First, you butterfly them without cutting the membrane that holds the skeins together and lay them out to dry....

These are the eggs from two King hens, a 9lber and a 12 lber.... Next you prepare a solution of 2 quarts water, 2 cups sugar, 2 cups non-iodized salt and two cups of 20 mule team borax...

After dissolving all of the solids and bringing the whole thing to a boil you take it off the heat and wait patiently for it to come back down to room temperature. After that you place the eggs, cut into smaller clusters, membrane down in the water. They will float. Soak for 18 minutes making sure to stop and "dunk" the eggs three times as you go.

The eggs will firm up (which is what you want so that they stay on a hook long enough to catch fish). After that you remove them from the brine and place in a strainer waiting for a majority of the brine and water to drip off of the eggs....

Then you take them out of the strainer and put them back out on clean paper towels and pat them dry....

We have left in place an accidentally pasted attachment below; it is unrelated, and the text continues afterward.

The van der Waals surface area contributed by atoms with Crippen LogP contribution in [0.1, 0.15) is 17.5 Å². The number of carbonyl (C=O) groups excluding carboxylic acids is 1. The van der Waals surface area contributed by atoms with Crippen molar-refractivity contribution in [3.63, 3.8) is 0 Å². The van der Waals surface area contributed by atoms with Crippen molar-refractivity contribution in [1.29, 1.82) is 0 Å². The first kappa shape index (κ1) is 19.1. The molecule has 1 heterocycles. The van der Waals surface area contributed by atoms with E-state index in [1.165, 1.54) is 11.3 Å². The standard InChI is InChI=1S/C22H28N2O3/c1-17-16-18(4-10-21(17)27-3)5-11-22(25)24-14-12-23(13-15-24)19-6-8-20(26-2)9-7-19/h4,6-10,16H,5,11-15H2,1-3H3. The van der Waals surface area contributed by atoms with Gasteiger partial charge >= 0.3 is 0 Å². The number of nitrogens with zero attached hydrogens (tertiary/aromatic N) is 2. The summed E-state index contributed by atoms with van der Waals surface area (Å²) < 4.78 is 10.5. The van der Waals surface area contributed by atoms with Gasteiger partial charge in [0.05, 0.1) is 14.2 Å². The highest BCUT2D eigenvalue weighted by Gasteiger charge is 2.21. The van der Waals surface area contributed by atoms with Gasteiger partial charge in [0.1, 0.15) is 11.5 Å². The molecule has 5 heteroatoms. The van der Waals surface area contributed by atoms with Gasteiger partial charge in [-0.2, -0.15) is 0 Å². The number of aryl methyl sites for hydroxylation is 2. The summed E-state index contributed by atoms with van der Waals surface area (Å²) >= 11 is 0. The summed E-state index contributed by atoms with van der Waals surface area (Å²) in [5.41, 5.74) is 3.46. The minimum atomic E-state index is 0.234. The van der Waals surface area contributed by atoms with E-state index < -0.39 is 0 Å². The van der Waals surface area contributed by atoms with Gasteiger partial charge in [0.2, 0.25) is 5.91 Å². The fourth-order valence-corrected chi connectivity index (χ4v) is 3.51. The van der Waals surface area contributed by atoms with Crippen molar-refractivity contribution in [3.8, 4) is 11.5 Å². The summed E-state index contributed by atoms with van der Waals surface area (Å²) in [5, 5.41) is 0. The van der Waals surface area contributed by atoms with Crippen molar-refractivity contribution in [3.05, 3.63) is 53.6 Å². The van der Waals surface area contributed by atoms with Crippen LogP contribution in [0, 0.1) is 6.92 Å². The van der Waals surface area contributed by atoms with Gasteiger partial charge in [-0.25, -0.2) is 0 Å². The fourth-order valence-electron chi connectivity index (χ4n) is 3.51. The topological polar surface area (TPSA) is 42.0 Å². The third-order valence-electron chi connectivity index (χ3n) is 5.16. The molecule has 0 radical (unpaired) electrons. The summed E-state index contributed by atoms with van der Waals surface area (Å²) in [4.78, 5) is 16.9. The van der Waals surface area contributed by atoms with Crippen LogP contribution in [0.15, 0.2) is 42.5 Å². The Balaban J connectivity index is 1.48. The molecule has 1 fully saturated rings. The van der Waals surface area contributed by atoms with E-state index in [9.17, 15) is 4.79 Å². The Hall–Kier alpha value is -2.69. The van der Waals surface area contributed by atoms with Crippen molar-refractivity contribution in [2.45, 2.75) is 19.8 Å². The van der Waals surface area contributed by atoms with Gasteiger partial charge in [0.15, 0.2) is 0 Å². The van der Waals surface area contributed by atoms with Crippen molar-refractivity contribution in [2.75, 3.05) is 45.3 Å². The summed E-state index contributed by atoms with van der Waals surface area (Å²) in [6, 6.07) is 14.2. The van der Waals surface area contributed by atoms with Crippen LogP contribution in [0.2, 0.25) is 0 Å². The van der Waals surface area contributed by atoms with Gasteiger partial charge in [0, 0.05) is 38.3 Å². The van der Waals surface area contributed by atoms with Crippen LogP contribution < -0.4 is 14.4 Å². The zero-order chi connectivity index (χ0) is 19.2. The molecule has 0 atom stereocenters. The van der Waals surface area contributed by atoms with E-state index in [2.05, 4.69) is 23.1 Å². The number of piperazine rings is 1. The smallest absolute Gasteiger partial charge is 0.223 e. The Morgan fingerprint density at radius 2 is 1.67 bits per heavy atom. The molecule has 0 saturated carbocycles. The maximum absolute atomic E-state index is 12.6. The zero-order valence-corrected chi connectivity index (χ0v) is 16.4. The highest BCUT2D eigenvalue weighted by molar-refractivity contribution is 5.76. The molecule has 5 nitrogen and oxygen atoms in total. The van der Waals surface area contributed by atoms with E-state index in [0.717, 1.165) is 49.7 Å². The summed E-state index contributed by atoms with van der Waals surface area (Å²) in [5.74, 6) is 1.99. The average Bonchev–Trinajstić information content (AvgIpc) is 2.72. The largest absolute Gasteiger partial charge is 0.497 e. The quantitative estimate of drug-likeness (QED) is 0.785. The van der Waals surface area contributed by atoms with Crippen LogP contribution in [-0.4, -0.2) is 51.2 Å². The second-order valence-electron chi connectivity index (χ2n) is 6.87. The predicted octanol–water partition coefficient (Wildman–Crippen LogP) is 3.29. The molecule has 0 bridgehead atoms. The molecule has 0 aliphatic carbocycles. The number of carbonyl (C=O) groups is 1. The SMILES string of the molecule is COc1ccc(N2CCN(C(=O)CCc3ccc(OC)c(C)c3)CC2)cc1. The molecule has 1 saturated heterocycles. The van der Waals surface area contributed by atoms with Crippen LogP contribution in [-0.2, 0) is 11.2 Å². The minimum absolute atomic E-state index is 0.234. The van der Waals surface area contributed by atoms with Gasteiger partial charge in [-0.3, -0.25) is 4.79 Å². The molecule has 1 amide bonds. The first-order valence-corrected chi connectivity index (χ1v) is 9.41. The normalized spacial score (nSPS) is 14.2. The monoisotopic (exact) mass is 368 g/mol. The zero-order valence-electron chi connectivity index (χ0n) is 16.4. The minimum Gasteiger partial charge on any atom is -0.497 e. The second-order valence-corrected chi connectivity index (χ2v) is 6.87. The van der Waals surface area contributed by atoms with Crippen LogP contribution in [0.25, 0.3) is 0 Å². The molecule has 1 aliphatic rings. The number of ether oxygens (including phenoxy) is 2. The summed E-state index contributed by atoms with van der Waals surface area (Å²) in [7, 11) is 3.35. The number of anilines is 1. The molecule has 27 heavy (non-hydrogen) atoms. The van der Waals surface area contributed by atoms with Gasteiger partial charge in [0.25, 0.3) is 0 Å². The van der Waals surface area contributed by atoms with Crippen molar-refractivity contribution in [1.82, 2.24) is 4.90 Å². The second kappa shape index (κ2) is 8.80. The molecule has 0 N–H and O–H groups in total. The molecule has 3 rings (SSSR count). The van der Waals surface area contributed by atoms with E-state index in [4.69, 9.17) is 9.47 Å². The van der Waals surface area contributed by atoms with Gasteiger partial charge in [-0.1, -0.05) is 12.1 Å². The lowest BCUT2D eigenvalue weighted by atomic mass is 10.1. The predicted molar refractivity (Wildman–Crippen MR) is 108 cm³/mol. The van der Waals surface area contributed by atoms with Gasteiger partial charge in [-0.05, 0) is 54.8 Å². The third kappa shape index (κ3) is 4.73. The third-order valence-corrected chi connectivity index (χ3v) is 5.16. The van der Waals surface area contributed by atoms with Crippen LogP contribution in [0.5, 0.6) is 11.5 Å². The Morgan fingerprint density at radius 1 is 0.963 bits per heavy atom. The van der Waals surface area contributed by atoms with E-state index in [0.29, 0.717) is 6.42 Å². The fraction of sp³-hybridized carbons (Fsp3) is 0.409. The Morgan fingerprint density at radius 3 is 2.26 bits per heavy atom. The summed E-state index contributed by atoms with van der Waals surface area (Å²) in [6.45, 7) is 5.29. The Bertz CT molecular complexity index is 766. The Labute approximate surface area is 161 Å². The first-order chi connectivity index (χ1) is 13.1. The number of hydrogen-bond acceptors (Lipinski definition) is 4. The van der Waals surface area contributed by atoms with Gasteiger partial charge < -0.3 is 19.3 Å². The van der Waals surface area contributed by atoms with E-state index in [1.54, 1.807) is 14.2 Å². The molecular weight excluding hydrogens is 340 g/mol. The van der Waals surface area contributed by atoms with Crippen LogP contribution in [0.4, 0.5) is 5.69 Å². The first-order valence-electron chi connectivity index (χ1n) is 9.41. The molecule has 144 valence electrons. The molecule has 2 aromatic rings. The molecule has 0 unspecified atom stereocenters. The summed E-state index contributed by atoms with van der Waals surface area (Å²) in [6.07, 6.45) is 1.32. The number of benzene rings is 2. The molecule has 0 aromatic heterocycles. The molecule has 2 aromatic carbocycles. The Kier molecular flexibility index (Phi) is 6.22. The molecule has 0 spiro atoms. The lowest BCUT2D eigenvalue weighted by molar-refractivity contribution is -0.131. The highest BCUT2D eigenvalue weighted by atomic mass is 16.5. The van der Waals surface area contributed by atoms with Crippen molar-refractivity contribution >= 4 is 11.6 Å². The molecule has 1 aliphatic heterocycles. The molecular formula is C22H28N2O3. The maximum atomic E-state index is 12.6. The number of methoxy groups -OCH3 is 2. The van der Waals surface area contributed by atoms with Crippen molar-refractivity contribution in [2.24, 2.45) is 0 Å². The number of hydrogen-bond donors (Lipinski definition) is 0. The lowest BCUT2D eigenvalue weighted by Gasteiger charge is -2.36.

Finally, take a one gallon ziplock, add about 1/2 cup of Borax to it and place the egg clusters in then bag. Close securely and "shake and bake" to coat them liberally with the borax. Squeeze all of the air out and place in the fridge for 12 - 24 hours. The borax in the bag will finish the job. Then you can freeze them (if you use a good seal-a-meal the eggs can last up to 2 years).

Finished product, ready for the fridge....

And there you have it... No need for a "shaker cure". Just a simple old school brining that could serve as the basis for fancier cures with different proportions of salt, sugar and other scents added if needed. Best of all, all of these ingredients were in the house saving me the cost of a commercial cure AND I have half a gallon of eggs! That's at least $35 worth of bait at the sportsman's store in town.

Thank you Chelle! Both for the day of fishing and for inspiring me!

Billy Lee

Sunday, September 2, 2012

Today's Take - 9/2/12

Though I wouldn't necessarily consider it part of today's take, I think that it is definitely worth noting here that between my friend Jen & I, we put up 78 jars of jam today. Whew!

Our fruit of choice this year was a case of lovely "Mountain Jewel" peaches. We turned them in to Spiced Peach, Raspberry Peach and Earl Grey infused Peach jams. Not to toot my own horn here, but our jam came out amazing, especially the Earl Grey.

While I was busy jamming away with Jen, Bill was out at the river, landing two King salmon!

Not bad for a day's work! :)

*Eggs - 7
*Salmon - 21 pounds (9 & 12 pounds, respectively)